Gros Morne National Park

When Is The Best Time

The best time to visit Gros Morne National Park is between late May and Mid October. The temperatures are pleasant and whales can be spotted in July and August, as well as some icebergs in June.

However, it’s a great year-round destination.

Weather and Monthly Details

It’s unpredictable and often changes very dynamically. Also prepare yourself for hikes to higher elevations, as it is much cooler there.

May – October (warmer months):

Temperatures become pleasant in May: 5-11°C (41-52°F). However, many hiking trails remain partly snow covered throughout May. Also hiking/climbing Gros Morne Mountain summit is not permitted until the beginning of July. In June it gets warmer: 5ºC- 20ºC (40-70ºF). The months of July and August bring the warmest and driest conditions: Average daytime temperature 16–25 °C (61–77°F). September and October temperatures are still pleasant. In October they drop to 5-10°C (41-50°F).

November – April (cooler months):

Especially January, February and March are the best months for winter/snow activities. In years of higher snowfall, skiing is even possible into late April. Temperatures range from −10-0°C / 14-32°F.

Tourist Crowds

The warmest months of July and August are also the peak tourist months. However, even during high season it’s never heavily crowded in Gros Morne National Park. The only limitations are the tight accommodations in July/August. Book early if you plan to visit in summer.

Highlights (Icebergs, Whale Watching)

A few icebergs can be seen from May until early July. Visit from mid-May until late June to be on the safe side (Iceberg Facts). However, the much better spots to view them are along the east cost. They are traveling from the north (St. Anthony) to the south, passing Twillingate, then Bonavista. The best months for whale watching are July and August, as they follow their food sources. You will increase your chances off seeing whales by taking a boat tour in Gros Morne NP.  In some areas you can still see them in September. Also wildflowers bloom during most of the summer.

Review and Tips

The ancient landscape of Gros Morne National Park is a UNESCO World Heritage Site. It’s an extraordinary and diverse terrain on Newfoundland’s west coast: Soaring fjords, moody mountains with arctic-alpine tundra, deep valleys, barren cliffs and beaches of white sand. This exceptional park can be explored by land and sea. Wander coastal pathways, take a boat tour to the heart of a fjord or hike up Gros Morne Mountain. Visit the OFFICIAL website MAPS: Official trail map, Interactive topographic map

Review (by user Adam Vautour): ‘A challenging, back country adventure awaits you in Gros Morne NL. Take the ferry into the fjord and hike up to the plateau for an iconic and epic vista. Or pick a side of the fjord and make your way around for a very rewarding 3-6 day journey. Strong orienteering skills are a must, and you will have to demonstrate to park officials that you are capable before they will give you a transponder and send you on your way.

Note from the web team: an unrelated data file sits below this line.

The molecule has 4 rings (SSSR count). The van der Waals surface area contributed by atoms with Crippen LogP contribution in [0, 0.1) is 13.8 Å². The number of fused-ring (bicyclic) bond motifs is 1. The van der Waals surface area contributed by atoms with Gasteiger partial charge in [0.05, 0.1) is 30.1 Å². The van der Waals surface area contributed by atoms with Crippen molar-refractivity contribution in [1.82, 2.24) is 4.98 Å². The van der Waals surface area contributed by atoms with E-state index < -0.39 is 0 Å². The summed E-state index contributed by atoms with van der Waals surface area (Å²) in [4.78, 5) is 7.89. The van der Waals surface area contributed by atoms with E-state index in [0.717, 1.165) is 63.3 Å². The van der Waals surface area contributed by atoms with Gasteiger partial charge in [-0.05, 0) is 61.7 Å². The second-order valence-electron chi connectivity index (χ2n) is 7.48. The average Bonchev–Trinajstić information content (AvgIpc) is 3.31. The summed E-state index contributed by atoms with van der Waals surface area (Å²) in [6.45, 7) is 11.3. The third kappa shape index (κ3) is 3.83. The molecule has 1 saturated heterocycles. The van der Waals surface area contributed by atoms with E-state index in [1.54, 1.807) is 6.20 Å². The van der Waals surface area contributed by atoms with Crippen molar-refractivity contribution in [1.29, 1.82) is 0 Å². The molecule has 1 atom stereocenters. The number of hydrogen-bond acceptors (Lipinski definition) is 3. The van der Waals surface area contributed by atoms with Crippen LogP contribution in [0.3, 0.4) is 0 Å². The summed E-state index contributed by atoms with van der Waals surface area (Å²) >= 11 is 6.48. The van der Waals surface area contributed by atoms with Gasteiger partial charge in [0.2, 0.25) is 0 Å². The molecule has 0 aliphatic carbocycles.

While the insect life is the most abundant, you’re almost guaranteed to see moose. The terrain can be difficult in a way not like any other; in a word TUCKAMORE. This is a typical Newfoundland term for the stunted Balsam Fir and Spruce trees the essentially are low growing wood that can be just over head height or shorter, and can be a forest of trees growing along the ground with a shin biting, ankle wrenching tangle of unforgiving branches growing upwards.

The best way to deal with tuckamore is to go around it; obviously thats not always possible so if you have to travel thru tuckamore, one good way is to remove your pack and roll it in front of you as you crawl along behind. When not in tuckamore some other challenging aspects are significant to severe elevation changes and detours around geographic features or small to medium size lakes that dot the map. A very satisfying trip!’


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3 thoughts on “Gros Morne National Park”

  1. We visited Gros Morne in July 2010. The highlight is the awesome 5+ hour hike to the top of the Gros Morne mountain. The main trail has a good variety of difficulty, from standard flat sections to the steep rocky staircase to the top of the plateau (my favourite part!) as well as nice boardwalks. Lots of amazing views, and if you’re lucky there’s usually a few moose nearby. For those who aren’t into long hikes, there are several shorter hikes in other parts of the park, as well as a nice boat ride into the land-locked fiord (Western Brook Pond), with lots of nice vistas. For a photographer, Gros Morne and the surrounding area offers lots of picture opportunities. Some of my best shots can be seen on my flickr site

  2. I was there in end of June 2014. Newfoundland is completely different from your average Canada. The people speak a whole different English accent, and are very friendly. The mountain are very old and as a result they have lost the sharp peaks; they are more smooth due to thousands of years of erosion. Weather was amazing, some of the hikes to the Table mountains were closed to allow respawning of wildlife. It is generally a relatively unknown part of Canada, due to its remoteness.

  3. My brother, father and I visited Newfoundland in July 2012, part of a boys road trip. We were quite unprepared for the stunning beauty of Gros Morne. It is one spot where I wish we had extended our stay. More people deserve to experience this amazing spot. 4 years later I have especially vivid memories of the alien landscapes of The Tablelands. The moose sighting from Trout River Pond was also a highlight. Would return in a heartbeat – this time, better prepared.

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